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Lessons from the 2011 U.S. Hotel Appraisals Hospitality Conference

Hotel loans, transactions, and performance were on every hotelier’s mind at this year’s conference in Atlanta. Hospitality experts from all walks of life were on hand with answers and advice on how to move ahead.

More than 100 hotel owners, brokers, lenders, appraisers, consultants, and other experts convened at this year’s U.S. Hotel Appraisals Hospitality Conference to share ideas and concerns about where things are headed for limited- and select-service hotels. Topics ranged from where to find funding for a hotel project to how a hotel operation can rise above the recent recession’s murky tide. Here’s a synopsis of what we learned.

The Lending Stalemate

U.S. Hotel Appraisals’ Managing Partner Russ Rivard kicked off the conference with a central question: What makes hotel financing so hard to produce or attain in this economy? The answer is complex. Facets include new FDIC regulations that set strict capital requirements for lenders and wavering hotel performance nationwide, which makes hoteliers reluctant to take on debt. These challenges affect not only hotel loans but hotel transactions and values. Nonperforming loans are seen by lenders as a sign that a hotel has lost value, making it more difficult to obtain or extend a loan that could augment the hotel’s performance. Many banks simply refuse to lend on proposed hotel projects where the value of the hotel cannot be substantiated.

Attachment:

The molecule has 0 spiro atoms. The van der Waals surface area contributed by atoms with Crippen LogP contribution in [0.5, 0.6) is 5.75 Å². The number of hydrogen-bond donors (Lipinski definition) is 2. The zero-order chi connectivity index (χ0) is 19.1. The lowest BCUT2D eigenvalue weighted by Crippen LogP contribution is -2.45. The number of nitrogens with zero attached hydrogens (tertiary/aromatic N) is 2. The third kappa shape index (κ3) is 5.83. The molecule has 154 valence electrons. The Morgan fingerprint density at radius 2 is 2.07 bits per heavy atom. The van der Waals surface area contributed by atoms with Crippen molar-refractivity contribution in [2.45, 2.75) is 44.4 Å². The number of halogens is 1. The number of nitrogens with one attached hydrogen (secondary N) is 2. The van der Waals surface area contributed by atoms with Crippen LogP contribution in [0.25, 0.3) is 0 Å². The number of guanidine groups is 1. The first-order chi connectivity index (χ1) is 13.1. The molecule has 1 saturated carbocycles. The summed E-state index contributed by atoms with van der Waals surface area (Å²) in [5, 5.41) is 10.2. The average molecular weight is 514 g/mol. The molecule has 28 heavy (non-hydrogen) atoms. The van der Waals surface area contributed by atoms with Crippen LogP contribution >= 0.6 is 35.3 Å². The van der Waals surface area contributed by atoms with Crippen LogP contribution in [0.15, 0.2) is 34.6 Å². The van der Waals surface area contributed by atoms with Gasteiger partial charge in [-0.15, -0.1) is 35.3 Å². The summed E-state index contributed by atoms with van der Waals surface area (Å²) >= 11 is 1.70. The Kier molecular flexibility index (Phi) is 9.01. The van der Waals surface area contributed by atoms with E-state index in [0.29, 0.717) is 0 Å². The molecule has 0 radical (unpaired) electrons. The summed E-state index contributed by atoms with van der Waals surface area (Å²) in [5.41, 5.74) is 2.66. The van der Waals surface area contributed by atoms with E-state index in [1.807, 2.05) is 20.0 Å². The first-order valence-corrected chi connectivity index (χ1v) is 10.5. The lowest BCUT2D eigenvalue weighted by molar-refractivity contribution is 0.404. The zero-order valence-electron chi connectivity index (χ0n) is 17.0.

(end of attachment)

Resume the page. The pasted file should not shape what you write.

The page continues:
When borrowers are “underwater” on their hotel loans, they have nowhere to go. Current stalemates in Washington and the uncertainty of future economic policies give hoteliers reason to hold off on borrowing until this perfect storm recedes. In time, most experts argue, it will—but hotel owners need to keep their properties from foreclosure in the interim. Conference-goers expressed different views about how best to deal with the situation at present, but most were optimistic about the future. You can read more about the present hotel lending climate here.

Hotel Brokering and Support from the Small Business Administration

Hotel owners need to learn more about how assets are valued in the current marketplace, where increasing occupancy or rate alone does not necessarily translate into a higher property value. Professional hotel brokers and consultants help explain lending parameters such as cap rate and LTV’s (loan-to-value ratios) to owners looking to buy, sell, or refinance. Teague Hunter, President of Hunter Realty Associates, explained how the number of brokered hotel deals has picked up in 2011, though the prolonged wait for an economic upturn is beginning to slow things down.